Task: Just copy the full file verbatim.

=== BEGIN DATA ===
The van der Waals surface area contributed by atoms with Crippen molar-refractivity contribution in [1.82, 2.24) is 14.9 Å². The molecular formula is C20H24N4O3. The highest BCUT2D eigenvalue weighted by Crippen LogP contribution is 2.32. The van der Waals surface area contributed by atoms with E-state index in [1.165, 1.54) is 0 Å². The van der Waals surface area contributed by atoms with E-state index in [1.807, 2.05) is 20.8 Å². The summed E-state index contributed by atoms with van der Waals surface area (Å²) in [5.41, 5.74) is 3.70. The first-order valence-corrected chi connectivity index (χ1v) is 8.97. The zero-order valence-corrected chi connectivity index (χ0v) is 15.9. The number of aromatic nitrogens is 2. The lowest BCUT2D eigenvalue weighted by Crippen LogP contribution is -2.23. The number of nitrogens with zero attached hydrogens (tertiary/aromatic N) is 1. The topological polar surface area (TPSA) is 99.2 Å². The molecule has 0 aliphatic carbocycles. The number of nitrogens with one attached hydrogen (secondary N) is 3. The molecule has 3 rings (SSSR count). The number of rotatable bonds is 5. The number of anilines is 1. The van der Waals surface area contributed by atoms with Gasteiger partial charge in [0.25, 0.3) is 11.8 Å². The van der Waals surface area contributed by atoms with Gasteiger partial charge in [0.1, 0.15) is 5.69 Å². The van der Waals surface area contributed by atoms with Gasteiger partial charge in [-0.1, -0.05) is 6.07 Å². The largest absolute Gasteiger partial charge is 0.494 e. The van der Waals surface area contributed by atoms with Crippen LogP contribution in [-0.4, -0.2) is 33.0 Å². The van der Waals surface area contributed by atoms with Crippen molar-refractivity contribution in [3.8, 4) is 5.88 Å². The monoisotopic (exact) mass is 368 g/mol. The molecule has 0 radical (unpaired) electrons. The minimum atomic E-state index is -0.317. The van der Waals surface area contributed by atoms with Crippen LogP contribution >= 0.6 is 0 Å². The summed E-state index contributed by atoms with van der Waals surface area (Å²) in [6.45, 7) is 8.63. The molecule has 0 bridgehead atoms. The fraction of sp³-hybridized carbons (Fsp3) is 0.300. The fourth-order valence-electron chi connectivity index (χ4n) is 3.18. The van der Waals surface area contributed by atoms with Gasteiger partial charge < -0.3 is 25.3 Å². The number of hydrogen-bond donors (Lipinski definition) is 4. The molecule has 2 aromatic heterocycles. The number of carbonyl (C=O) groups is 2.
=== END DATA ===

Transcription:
The van der Waals surface area contributed by atoms with Crippen molar-refractivity contribution in [1.82, 2.24) is 14.9 Å². The molecular formula is C20H24N4O3. The highest BCUT2D eigenvalue weighted by Crippen LogP contribution is 2.32. The van der Waals surface area contributed by atoms with E-state index in [1.165, 1.54) is 0 Å². The van der Waals surface area contributed by atoms with E-state index in [1.807, 2.05) is 20.8 Å². The summed E-state index contributed by atoms with van der Waals surface area (Å²) in [5.41, 5.74) is 3.70. The first-order valence-corrected chi connectivity index (χ1v) is 8.97. The zero-order valence-corrected chi connectivity index (χ0v) is 15.9. The number of aromatic nitrogens is 2. The lowest BCUT2D eigenvalue weighted by Crippen LogP contribution is -2.23. The number of nitrogens with zero attached hydrogens (tertiary/aromatic N) is 1. The topological polar surface area (TPSA) is 99.2 Å². The molecule has 0 aliphatic carbocycles. The number of nitrogens with one attached hydrogen (secondary N) is 3. The molecule has 3 rings (SSSR count). The number of rotatable bonds is 5. The number of anilines is 1. The van der Waals surface area contributed by atoms with Gasteiger partial charge in [0.25, 0.3) is 11.8 Å². The van der Waals surface area contributed by atoms with Gasteiger partial charge in [0.1, 0.15) is 5.69 Å². The van der Waals surface area contributed by atoms with Gasteiger partial charge in [-0.1, -0.05) is 6.07 Å². The largest absolute Gasteiger partial charge is 0.494 e. The van der Waals surface area contributed by atoms with Crippen LogP contribution in [-0.4, -0.2) is 33.0 Å². The van der Waals surface area contributed by atoms with Crippen molar-refractivity contribution in [3.8, 4) is 5.88 Å². The monoisotopic (exact) mass is 368 g/mol. The molecule has 0 radical (unpaired) electrons. The minimum atomic E-state index is -0.317. The van der Waals surface area contributed by atoms with Crippen LogP contribution >= 0.6 is 0 Å². The summed E-state index contributed by atoms with van der Waals surface area (Å²) in [6.45, 7) is 8.63. The molecule has 0 bridgehead atoms. The fraction of sp³-hybridized carbons (Fsp3) is 0.300. The fourth-order valence-electron chi connectivity index (χ4n) is 3.18. The van der Waals surface area contributed by atoms with Gasteiger partial charge < -0.3 is 25.3 Å². The number of hydrogen-bond donors (Lipinski definition) is 4. The molecule has 2 aromatic heterocycles. The number of carbonyl (C=O) groups is 2.